Kathleen Mannard authored “Remote Depositions: What to Consider, Prepare For, Expect” for the Winter 2022 edition of the PBA Civil Litigation Update. Read Kathleen’s article below, and click here to view the full publication.

The COVID-19 pandemic impacted the legal field in many ways, including the taking of depositions. Now more than ever, remote depositions are more common.

As with any deposition, attorneys must adequately prepare. Remote depositions present their own unique challenges that attorneys should consider, prepare for, and expect.

Considerations with Opposing Counsel

Consent: A remote deposition must be consented to by all parties.

Stenographer: Inquire and hire a stenographer who is capable and experienced in remote depositions.

Technology: Discuss and finalize the technology necessary for the deposition, including selection of the videoconferencing platform, webcams, microphones and speakers.

Logistics: Adopt a logistic strategy to proactively address the following concerns:

Exhibits: Determine how potential exhibits will be introduced and shared with the witness:

Preparation for Remote Deposition

Leading Up to Remote Deposition

Adequate Notice: A notice of deposition requires essential information, even when remote. A written notice shall be served on all parties and include the following information:

Prepare Exhibits: In preparing potential exhibits for the remote deposition, attorneys should consider the following:

Day of Remote Deposition

Expectations for Conducting Remote Deposition

Troubles with Audio and Visuals: Should issues arise with audios and visuals:

Talking Over Each Other: As with any deposition, cross-communication may happen. To ensure a clear transcript:

Loss of Concentration: As with inperson depositions, witnesses may lose their concentration, at times. To mediate loss of concentration, be aware to:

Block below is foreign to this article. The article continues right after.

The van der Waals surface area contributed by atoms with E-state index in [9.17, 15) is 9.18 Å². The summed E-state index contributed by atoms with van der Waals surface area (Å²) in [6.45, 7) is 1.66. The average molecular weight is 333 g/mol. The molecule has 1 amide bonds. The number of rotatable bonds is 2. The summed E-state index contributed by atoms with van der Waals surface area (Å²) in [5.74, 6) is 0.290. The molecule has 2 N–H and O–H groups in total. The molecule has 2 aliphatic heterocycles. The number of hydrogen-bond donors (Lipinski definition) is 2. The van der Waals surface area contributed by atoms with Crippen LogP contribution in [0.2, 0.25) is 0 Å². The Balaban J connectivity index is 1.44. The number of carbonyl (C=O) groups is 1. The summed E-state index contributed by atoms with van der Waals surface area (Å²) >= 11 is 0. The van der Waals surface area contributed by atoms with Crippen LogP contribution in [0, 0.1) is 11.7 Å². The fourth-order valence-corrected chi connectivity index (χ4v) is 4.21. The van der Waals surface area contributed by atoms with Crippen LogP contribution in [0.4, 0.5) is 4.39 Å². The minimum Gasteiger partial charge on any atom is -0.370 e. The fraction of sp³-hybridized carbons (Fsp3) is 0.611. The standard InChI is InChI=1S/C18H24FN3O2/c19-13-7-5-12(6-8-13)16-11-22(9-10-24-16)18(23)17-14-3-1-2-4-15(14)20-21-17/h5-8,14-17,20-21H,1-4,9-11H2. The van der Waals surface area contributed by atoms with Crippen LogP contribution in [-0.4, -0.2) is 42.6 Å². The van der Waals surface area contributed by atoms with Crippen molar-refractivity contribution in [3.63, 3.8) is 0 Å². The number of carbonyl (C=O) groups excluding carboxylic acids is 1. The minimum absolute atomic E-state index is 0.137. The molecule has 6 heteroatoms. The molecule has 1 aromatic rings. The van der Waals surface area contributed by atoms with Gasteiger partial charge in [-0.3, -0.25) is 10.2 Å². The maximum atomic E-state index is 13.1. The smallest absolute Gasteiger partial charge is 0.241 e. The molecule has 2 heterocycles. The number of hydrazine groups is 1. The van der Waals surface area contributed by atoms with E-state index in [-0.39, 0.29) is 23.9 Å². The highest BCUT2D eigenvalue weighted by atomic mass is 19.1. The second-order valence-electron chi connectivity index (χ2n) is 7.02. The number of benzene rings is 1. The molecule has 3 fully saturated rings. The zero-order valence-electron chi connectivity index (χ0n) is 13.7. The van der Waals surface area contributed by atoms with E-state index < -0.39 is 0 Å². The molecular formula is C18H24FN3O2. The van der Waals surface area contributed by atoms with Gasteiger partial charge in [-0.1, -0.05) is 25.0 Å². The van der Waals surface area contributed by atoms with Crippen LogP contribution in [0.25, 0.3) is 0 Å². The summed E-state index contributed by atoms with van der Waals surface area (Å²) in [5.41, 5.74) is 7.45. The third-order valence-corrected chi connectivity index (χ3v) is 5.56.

Because remote depositions appear to be here to stay, all Pennsylvania attorneys must become well versed on how to participate in such depositions effectively and smoothly.

LAKE ERIE BILL OF RIGHTS STRUCK DOWN WHY THE RIGHTS OF NATURE MOVEMENT IS A NONVIABLE LEGISLATIVE STRATEGY FOR MUNICIPALITIES PLAGUED BY POLLUTION

Recently Governor Tom Wolf signed Senate Bill 554 (now Act 65 of 2021) into law.  This legislation amends the Pennsylvania Sunshine Law to require agencies (including political subdivisions such as counties, cities, townships, boroughs and authorities as well as both traditional public and charter school boards) to make available in advance to the public the proposed agenda for any meeting.

SMGG Shareholders Alan Shuckrow, Kathy Clark and Gretchen Moore give a brief overview in the attached Client Alert.  If you are in need of more specific information, please contact one of our Municipal Law Attorneys at (412) 281-5423.

 

In 30 years, ADA has brought welcome changes, but there is still work to be done _ The Pittsburgh Jewish Chronicle

OBANNON v NCAA AN ANTITRUST ASSAULT ON THE NCAAS DYING AMATEURISM PRINCIPLE

Medical Marijuana Laws and the Impact on Local (SMGG Vers 03-15-17).3.14